MountainHousePlans MountainHousePlans writes: In the Appalachians we have the worst climate on earth for building condensation issues, cold, wet winters, hot wet summers. We NEVER use a vapor barrier. We are having great success with properly applied Tyvek over the sheathing and open cell spray foam. We also recommend inexpensive firring strips outside the Tyvek to provide a drain screen between the siding and the Tyvek. This allows vapor to pass through. We also plan exhaust fans in every shower tied to the light switch, and outside venting exhaust fans over the kitchen stove. Combined with a drain screen/ insulation system that is on the exterior of the foundation we keep the basements warm and free of condensation. We also encourage automatic dehumidification. If this can solve our condensation problems, I believe it can solve yours. https://www.facebook.com/MountainHousePlans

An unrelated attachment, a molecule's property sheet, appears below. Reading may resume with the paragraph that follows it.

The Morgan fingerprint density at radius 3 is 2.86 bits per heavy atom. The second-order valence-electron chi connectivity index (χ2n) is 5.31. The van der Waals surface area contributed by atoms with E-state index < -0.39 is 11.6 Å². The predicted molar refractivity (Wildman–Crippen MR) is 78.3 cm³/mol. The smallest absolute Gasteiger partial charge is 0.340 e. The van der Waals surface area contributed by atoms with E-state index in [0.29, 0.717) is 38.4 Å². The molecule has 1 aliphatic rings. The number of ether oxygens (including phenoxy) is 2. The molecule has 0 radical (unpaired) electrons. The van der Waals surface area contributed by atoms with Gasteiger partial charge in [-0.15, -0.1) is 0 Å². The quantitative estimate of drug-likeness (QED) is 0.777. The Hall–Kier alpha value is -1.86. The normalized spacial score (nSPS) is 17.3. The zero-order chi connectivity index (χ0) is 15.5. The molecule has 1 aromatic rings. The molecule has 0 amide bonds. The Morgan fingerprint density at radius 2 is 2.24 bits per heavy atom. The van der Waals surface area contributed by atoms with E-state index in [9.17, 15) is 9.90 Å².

Posted: 1:42 pm on February 18th

touzj touzj writes: Guess I should have looked at the detail. I was imagining a system with cavity insulation. However I'd like to hear thoughts on my concerns about flash and batt or flash and fill. I have read that in cold climates if the flash application of foam is not thick enough condensation will occurr on it's interior surface within the cavity. With a vapor barrier on the interior and a foam with a low perm rating on the exterior I envision a trapped moisture scenario. Perhaps Ive strayed of course for this discussion.
As for rigid foam on the exterior; I did it once. I hated nailing exterior sheathing and siding to that stuff. We followed the detail on the plans but I didn't like it.It seems like a tenuous attachment to the framing. Also it was combined with cavity insulation with a vapor barrier to the interior so I had similar concerns as stated above.
Posted: 1:03 pm on February 15th